India is the only country in the world that can boast of a rich heritage and spectrum in the realm of fabrics. Not only is the range of textures myriad, but the methods of sourcing, processing, dyeing and finishing the fabrics lay a proud claim to originality and continuity. In the arena of creating a rich legacy, the weavers continue to work diligently, untouched by the winds of modernity. Sadly, in many parts of India, impoverished artisans, like farmers, are leaving their centuries old vocation in search of greener pastures, exhausted and defeated by the mass-producing industry of fabrics that lack character and taste.

The advent of powerlooms along with apathy and lack of awareness have been contributing factors to the decline of traditional textiles. Amidst this dismal scenario, the Purvi boutique stands out as the custodian of our rich heritage in fabrics comprising the bales of running material, dupattas and sarees that vie for attention.

The Purvi boutique.

At a time when the current market is flooded with cheap, synthetic fabric, it remains a comforting haven for the more discerning buyers. The modest corner shop located at a turning in Seven Bungalows, Andheri (West), is a textile aficionado’s answer to the Bollywood-inflicted fashion.

Started around two decades ago by the (now late) Mr. Chandrasekhar Iyer, the enterprise continues under his son, Gautam Ganesh. Catering to women, Purvi aims to revive ethnic fabrics that have lost preference over the flashier pizzazz of recent trends. The store is swarming with regular patrons on a lazy weekend but invites casual browsers on weekdays.

Annie Mascarenhas supervises the transactions and the genial staff. Mr. Sanjay Mahadik has been working with them for fifteen years and is a repository of knowledge on the materials he proudly displays. He was patient and obliging with my queries, enlightening me as I examined the ethnic material in the shop.

They had a tremendous variety of handspun yarn, he said with pride, like Gichha, Noil, Tussar and Mulberry Silk. I examined an Ikkat dupatta he held for me. Pure fabric? I wondered aloud. “Of course!” he smiled in surprise. “We have our very own looms in the South, as well as in Indore and Bhagalpur. We have always ensured purity of fabric.”

Their extraordinary Banarasi weaves, however, are purchased directly from the artisans, he clarifies. He leads me to a counter at the end of the shop where he begins to spread out the wares. “We use spice and vegetable dyes,” he says quickly, giving me a crash-course in our heritage couture whilst attending to the other customers. He spoke quickly and began spreading the fabric on the table as he described them.

Ikkat,” he said. “from Andhra and Odisha. Different weaves dyed in different shades.”

Mr. Mahadik (left), attending to a customer.

In this manner, I knew in fifteen minutes flat, that Pochampalli was from Andhra Pradesh as well, that the pattern of Kalamkari sarees were created by block printing, that Kanthaa embroidery hailed from Bengal, that Bihar’s Madhubani sarees are hand-sketched.

The Chanderi and Maheshwari dupattas were aesthetics personified. The Bamanchi sarees and dupattas from the South were a rare find. The Mangalgiri and Venkatgiri borders shone bright in gold in a beautiful contrast to their backdrop in different hues. It was interesting to learn that vegetable dyes made from indigo, turmeric, spices etc were used in the printing of fabric. The hand-painted Tirupati dupatta had a motif of a man and a woman.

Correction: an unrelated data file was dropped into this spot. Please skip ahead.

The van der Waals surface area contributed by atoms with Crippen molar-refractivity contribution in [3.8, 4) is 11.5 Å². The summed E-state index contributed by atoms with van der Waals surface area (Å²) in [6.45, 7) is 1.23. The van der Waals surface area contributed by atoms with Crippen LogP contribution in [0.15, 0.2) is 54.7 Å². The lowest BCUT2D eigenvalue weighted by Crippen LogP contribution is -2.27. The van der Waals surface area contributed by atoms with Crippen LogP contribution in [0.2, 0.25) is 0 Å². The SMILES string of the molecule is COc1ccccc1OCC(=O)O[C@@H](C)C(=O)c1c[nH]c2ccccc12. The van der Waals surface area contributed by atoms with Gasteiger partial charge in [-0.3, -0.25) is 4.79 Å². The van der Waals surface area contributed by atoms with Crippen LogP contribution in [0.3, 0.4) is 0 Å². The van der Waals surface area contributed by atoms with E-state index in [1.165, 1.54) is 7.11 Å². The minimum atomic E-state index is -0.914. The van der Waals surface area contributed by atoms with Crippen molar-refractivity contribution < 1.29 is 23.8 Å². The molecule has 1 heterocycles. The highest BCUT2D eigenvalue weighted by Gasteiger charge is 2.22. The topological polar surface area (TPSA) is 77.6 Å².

Tirupati dupatta with human motifs.

There was a fusion of hand-painted design on cotton Pashmina from Bihar. Jute dupattas from Bihar had beautiful block prints as did the cotton silk materials from Bhagalpur. The Batik work on the Maheshwari dupatta from Indore was a treat. The rich Kalamkari dupattas and material with block prints, all done by hand, were a sight to behold.

Block print on Bhagalpur cotton of Buddha.

Bamanchi sarees from South.

Combination Kalamkari on Ikkat.

Mr. Mahadik tirelessly reiterated the significance of the weaves even as he attended to the other patrons. The staff granted me the liberty of photographing the shop and the fabric on sale. There was also a pictorial chart on display above a wall, which captured the process and elements of the exquisite weaves. Still, no picture does justice to the actual texture of the finished product and the thread-like finesse of the patterns as they criss-cross under your fingers. 

Block printing.

Spice – a fascinating ingredient for fabric dyes.

A visit to Purvi left no doubt in my mind that this landmark modestly nestling in a non-commercial area has indeed been a sentinel of our cultural heritage in fabrics. But for an enterprise like this, the richness and purity of our handlooms would have been lost to the powerloom mixed fabrics that have inundated the markets. The keen eye and discerning taste of Purvi have ensured that our proud tradition lives on, also in the process gaining one more customer.


Mani Bhavan…..A history lover’s paradise

Whether it is the August Kranti Maidan or the buildings of Colaba,  Mumbai  bursts with history.

The Chhatrapati Shivaji / Victoria Terminus and the area around it seems like an Indianised England. It looks and feels absolutely amazing. The first time i went to that area was for this project. I was taken aback. The area was like a different land altogether. A completely different part of south mumbai.  The general post office built in 1913  by John Begg, the small Blackie House at its diagnol and the grand Chhatrapati Shivaji terminus in front of it were all unique in expanse and design.